I couldn’t comment on every session I attended and, because of the large number of parallel sessions, I saw only a fraction of what was on offer at this conference.
Here are just a few highlights for me:
Dean Zollman spoke about the Pathway project where expert teachers have been recorded giving advice that they would offer to other teachers on a range of popular teaching topics. These soundbites are then presented in the form of a database for others to interrogate using natural language questions. (http://www.physicspathway.org)
Robert Lambourne spoke on glossaries particularly relational glossaries. He pointed out that physics can be a challenge both in terms of the number of new terms that are introduced during a course and also how words from everyday language may have a distinct meaning in physics.
Antje Kohnle presented a study on students’ conceptual understanding of quantum mechanics, and work on investigating the reasoning behind students’ incorrect answers to questions.
Hans Niederrer linked the raising of student motivation with the concept of student ownership of learning. Indicators of a motivated student where that they exercised choice over what they did, applied effort and were persistent. To support this the teacher had to listen and help but not take over.
Els de Wolf had me ready to sign up for a life chasing neutrinos, and not simply based on the Mediterranean location of the experiment.
Elizabeth Swinbank talked to us about, amongst other things, the physics of bungee jumping as an example of teaching physics in the real world and also the Perspectives on Science course: one on the philosophy, history and ethics of science without predefined content, examined by project work.
Erik Johansson talked about the ATLAS project and its outreach programme. As well as teacher master classes that have been held across Europe there are also sophisticated programmes based on ATLAS available to teaching staff and students through the website (http://www.atlas.ch)
Steve Swithenby spoke on brain imaging including a contrast of the brain activity of experts and non-experts when solving problems.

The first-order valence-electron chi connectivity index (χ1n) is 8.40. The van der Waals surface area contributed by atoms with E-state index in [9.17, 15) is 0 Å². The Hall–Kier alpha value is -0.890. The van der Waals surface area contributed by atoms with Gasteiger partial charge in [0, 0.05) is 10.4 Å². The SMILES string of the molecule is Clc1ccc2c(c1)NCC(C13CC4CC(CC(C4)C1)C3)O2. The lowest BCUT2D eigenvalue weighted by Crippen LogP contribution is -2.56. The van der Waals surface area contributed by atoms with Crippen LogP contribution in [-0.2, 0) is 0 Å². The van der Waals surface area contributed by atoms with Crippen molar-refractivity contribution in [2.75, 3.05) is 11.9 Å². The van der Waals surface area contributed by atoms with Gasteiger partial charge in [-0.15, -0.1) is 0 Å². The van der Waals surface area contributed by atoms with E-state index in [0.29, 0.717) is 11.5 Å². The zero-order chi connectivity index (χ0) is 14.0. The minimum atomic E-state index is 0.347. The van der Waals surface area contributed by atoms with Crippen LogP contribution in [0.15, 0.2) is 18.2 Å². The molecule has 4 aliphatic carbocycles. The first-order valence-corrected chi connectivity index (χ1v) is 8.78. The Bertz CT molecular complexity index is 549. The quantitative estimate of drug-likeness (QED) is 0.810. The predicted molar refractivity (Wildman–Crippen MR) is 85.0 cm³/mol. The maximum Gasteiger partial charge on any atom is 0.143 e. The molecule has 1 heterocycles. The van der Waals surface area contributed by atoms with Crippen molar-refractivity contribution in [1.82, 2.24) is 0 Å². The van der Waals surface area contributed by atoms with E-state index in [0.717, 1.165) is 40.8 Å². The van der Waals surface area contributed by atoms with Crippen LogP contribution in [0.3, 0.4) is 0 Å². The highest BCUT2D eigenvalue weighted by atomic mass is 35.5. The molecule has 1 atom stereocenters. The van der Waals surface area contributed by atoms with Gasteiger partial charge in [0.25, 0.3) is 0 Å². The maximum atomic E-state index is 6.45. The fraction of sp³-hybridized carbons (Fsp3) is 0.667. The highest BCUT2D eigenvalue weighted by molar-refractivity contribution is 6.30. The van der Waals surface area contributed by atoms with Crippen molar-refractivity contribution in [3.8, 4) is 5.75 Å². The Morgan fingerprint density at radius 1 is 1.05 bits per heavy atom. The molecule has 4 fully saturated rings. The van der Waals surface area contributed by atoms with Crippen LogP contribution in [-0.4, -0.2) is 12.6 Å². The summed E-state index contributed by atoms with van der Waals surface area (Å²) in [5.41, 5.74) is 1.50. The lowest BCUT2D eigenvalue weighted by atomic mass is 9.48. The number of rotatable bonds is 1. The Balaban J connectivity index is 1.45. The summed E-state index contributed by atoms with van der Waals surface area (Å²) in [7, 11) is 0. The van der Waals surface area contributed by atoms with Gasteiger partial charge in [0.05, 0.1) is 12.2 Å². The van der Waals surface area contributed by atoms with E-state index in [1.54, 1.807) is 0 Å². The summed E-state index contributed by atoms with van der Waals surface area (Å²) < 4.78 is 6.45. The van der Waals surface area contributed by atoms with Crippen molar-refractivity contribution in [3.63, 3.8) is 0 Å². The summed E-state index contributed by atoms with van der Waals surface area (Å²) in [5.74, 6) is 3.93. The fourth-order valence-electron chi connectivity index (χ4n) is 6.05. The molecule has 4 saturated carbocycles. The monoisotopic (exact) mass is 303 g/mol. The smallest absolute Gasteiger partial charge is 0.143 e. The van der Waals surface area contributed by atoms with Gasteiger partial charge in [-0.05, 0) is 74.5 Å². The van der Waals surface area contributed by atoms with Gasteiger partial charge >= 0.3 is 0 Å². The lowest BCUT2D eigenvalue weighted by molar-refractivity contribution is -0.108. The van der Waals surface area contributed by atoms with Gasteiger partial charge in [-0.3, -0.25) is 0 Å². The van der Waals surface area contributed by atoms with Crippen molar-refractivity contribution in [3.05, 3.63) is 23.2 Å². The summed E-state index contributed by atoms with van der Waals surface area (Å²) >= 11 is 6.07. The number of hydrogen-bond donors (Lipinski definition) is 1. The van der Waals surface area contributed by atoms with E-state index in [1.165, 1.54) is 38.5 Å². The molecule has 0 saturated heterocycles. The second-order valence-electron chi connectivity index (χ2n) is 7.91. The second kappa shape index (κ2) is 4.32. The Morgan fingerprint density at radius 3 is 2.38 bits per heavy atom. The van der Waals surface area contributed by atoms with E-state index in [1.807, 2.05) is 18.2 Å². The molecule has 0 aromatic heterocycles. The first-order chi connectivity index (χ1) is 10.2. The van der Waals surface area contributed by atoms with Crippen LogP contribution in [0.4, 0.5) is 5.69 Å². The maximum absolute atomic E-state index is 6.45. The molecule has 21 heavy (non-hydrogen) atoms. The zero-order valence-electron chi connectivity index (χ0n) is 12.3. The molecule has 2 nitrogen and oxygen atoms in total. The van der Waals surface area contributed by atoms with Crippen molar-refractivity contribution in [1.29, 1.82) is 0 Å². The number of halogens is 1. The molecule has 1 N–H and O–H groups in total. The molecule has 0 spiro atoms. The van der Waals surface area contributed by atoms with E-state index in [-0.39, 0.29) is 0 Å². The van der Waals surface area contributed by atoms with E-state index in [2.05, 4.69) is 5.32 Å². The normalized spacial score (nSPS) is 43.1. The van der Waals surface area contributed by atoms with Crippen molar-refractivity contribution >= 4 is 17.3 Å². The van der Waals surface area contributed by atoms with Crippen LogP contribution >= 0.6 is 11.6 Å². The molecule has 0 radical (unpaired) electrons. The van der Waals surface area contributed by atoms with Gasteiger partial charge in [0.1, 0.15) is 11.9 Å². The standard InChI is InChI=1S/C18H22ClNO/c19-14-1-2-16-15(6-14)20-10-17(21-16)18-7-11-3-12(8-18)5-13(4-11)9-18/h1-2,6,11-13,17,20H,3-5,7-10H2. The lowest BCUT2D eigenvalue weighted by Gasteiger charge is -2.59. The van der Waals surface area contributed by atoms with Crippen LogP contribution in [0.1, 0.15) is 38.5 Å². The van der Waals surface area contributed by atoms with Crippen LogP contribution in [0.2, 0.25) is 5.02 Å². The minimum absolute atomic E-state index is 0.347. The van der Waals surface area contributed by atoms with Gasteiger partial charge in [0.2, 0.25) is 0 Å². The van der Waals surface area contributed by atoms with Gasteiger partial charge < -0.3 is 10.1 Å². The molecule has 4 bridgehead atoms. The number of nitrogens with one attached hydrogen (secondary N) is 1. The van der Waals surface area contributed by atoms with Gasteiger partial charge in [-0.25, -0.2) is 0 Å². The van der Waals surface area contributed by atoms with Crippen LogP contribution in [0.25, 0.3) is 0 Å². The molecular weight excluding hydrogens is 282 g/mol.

Pavel Antonov illustrated a simple student experiment whereby turbulent flow was initiated on the surface of a soap bubble.
Phil Scott caused many a sharp intake of breath when he revealed the results of a test question on forces that had been given to (non-specialist) school physics teachers, but also showed what could be achieved with a small amount of specialised help.
Josip Slisko was an excellent final speaker beginning with errors in well-respected and oft recommended textbooks, and then moving on to many examples of textbook questions describing impossible or nonsensical situations. There was much laughter, especially when we viewed a video that a student had made trying to recreate one of these questions (http://www.youtube.com/watch?v=cIIwwCi2zwk) but the comments that followed from students having met this kind of question was a reminder that whilst homour is good, you need to take care that you do not inadvertently make your subject look ridiculous. Slisko made a suggestion that we collectively gather erroneous material and nonsensical questions in textbooks: he has convinced me that this is serious.
Watch the GIREP website for copies of presentations being made available in the near future (http://physics.le.ac.uk/girep2009/)
And to anyone I told that the game of throw-the-toy-rat-through-the hoop that children were playing during our visit to Warwick Castle, was based on an old English tradition, this was in fact a joke… we used to use weasels.